- (UITableViewCell *)tableView:(UITableView *)tableView cellForRowAtIndexPath:(NSIndexPath *)indexPath
{
    static NSString *CellIdentifier = @"Cell";
    UITableViewCell *cell = [tableView dequeueReusableCellWithIdentifier:CellIdentifier forIndexPath:indexPath];
    
    // Configure the cell...
    
    MPMediaQuery *songsQuery = [MPMediaQuery songsQuery];
    NSArray *songs = [songsQuery items];
    
    MPMediaItem *rowItem = [songs objectAtIndex:indexPath.row];
    
    cell.textLabel.text = [rowItem valueForProperty:MPMediaItemPropertyTitle];
    cell.detailTextLabel.text = [rowItem valueForProperty:MPMediaItemPropertyArtist];
    
    return cell;
}

Here we insert the songs titles and artist into the cells. First we create a sonsQuery and we get it’s items, just like in the tableView:numberOfRowsInSection: method. After that we create a MPMediaItem from the sonsQuery it’s items. At last we set the text of the cells textLabel and detailTextLabel to the media items title and artist.

Now we have finished our code for the SongsViewController, open the storyboard, go to the Songs Navigation Controller and select the table view cell. Open the Attributes Inspector, set the Identifier to Cell and change the Style from "Custom" to "Subtitle".

At last select the TableView controller, open the Identity Inspector and set the Class to the SongsViewController, we just created.

Now we have finished the SongsViewController and can see the users songs in our app, I think it’s a good time to test our app again. Click Build and Run and you should see your songs in the tableview.


Step 7: Fill the Albums Tab

For the albums tab we can start the same as we did with the songs tab, so go to "File" > "New" > "File..." to create a new file. Select "Objective-C class" and click "Next". This time enter "AlbumsViewController" for the class and make sure that it’s a subclass of UITableViewController and that both the checkboxes are not selected. Click "Next" again and than click "Create".

Open AlbumsViewController.h and add the following line under #import <UIKit/UIKit.h> to add the MediaPlayer framework:

#import <MediaPlayer/MediaPlayer.h>

Now open SongsViewController.m and modify the numberOfSectionsInTableView: and the tableView:numberOfRowsInSection: methods as follows:

- (NSInteger)numberOfSectionsInTableView:(UITableView *)tableView
{
    return 1;
}

- (NSInteger)tableView:(UITableView *)tableView numberOfRowsInSection:(NSInteger)section
{
    MPMediaQuery *albumsQuery = [MPMediaQuery albumsQuery];
    NSArray *albums = [albumsQuery collections];
    
    return [albums count];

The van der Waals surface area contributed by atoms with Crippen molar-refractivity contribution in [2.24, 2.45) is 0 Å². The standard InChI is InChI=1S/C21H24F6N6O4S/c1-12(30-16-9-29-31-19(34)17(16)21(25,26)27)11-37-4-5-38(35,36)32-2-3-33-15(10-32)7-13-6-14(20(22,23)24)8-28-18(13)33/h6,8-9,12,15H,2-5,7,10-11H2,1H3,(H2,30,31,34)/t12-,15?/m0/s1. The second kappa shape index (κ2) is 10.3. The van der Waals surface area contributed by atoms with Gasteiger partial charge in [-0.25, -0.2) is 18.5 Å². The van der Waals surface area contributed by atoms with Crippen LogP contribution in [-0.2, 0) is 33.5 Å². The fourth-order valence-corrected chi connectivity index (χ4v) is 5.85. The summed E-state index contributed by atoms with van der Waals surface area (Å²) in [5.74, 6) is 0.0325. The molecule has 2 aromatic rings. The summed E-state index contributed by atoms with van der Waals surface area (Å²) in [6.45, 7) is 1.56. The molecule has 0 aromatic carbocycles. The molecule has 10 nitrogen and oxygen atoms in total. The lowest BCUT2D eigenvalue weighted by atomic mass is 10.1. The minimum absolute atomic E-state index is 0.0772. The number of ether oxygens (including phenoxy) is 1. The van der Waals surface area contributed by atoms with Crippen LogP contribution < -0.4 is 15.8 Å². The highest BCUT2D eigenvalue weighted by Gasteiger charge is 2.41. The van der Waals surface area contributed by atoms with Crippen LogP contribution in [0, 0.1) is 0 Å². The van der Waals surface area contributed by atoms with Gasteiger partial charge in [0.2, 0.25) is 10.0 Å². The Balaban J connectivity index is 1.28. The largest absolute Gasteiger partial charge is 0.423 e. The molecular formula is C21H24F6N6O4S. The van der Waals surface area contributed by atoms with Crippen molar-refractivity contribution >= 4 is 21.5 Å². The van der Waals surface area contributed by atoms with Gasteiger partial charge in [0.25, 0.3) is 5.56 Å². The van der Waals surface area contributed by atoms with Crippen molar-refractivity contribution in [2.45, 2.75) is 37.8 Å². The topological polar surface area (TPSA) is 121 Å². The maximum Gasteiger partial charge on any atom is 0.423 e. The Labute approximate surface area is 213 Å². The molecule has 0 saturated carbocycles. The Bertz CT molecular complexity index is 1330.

}

The first method is the same as we used for the songs tab, but the second method is slightly different. Here we created a albums query and we used the count of the collections from that query.

In the albums tab we are also going to show the artwork of the albums. The problem is that there isn’t always artwork available, so we have to provide a default artwork for that situation. Download the sample code attached to this project and drag the No-artwork-albums.png and No-artwork-albums@2x.png images into your project. Make sure "Copy items into destination group’s folder (if needed)" is checked and click "Finish".

Now go to the tableView:cellForRowAtIndexPath: and modify the code to read as follows:

- (UITableViewCell *)tableView:(UITableView *)tableView cellForRowAtIndexPath:(NSIndexPath *)indexPath
{
    static NSString *CellIdentifier = @"Cell";
    UITableViewCell *cell = [tableView dequeueReusableCellWithIdentifier:CellIdentifier forIndexPath:indexPath];
    
    // Configure the cell...
    
    MPMediaQuery *albumsQuery = [MPMediaQuery albumsQuery];
    NSArray *albums = [albumsQuery collections];
    
    MPMediaItem *rowItem = [[albums objectAtIndex:indexPath.row] representativeItem];
    
    cell.textLabel.text = [rowItem valueForProperty:MPMediaItemPropertyAlbumTitle];
    cell.detailTextLabel.text = [rowItem valueForProperty:MPMediaItemPropertyAlbumArtist];
    
    MPMediaItemArtwork *artwork = [rowItem valueForProperty:MPMediaItemPropertyArtwork];
    
    UIImage *artworkImage = [artwork imageWithSize: CGSizeMake (44, 44)];
    
    if (artworkImage) {
        cell.imageView.image = artworkImage;
    } else {
        cell.imageView.image = [UIImage imageNamed:@"No-artwork-albums.png"];
    }
    
    return cell;
}

The beginning of this method is almost the same as in the SongsViewController. First we create a albumsQuery and we get its collections, just like in the tableView:numberOfRowsInSection: method. After that we create a MPMediaItem from the sonsQuery it’s collections. As you can see we have to use representiveItem property to receive the media item. That’s because the albums array contains a list of MPMediaItemCollections instead of MPMediaItems. A MPMediaItemCollection is a sorted set of media items (MPMediaItems) from the users iPod library. Then we set the text of the cells textLabel and detailTextLabel to the media items album name and album artist. At last we get the albums artwork. It there is artwork available we use it and else we show the image we just added to the project.

Now we have also finished our code for the AlbumsViewController, open the storyboard, go to the Albums Navigation Controller and select the table view cell. Open the Attributes Inspector, set the Identifier to Cell and change the Style from "Custom" to "Subtitle".

At last select the TableView controller, open the Identity Inspector and set the Class to the AlbumsViewController, we just created.

Now our app also shows the users albums in the albums tab of the app, click Build & Run to test the app.


Conclusion

In this first part of the tutorial we have covered how to create a new app from scratch with a storyboard and how to load the songs and albums from a users iPod library into a custom user interface. In the next part we are going to continue with the albums section and we will learn how to play the tracks.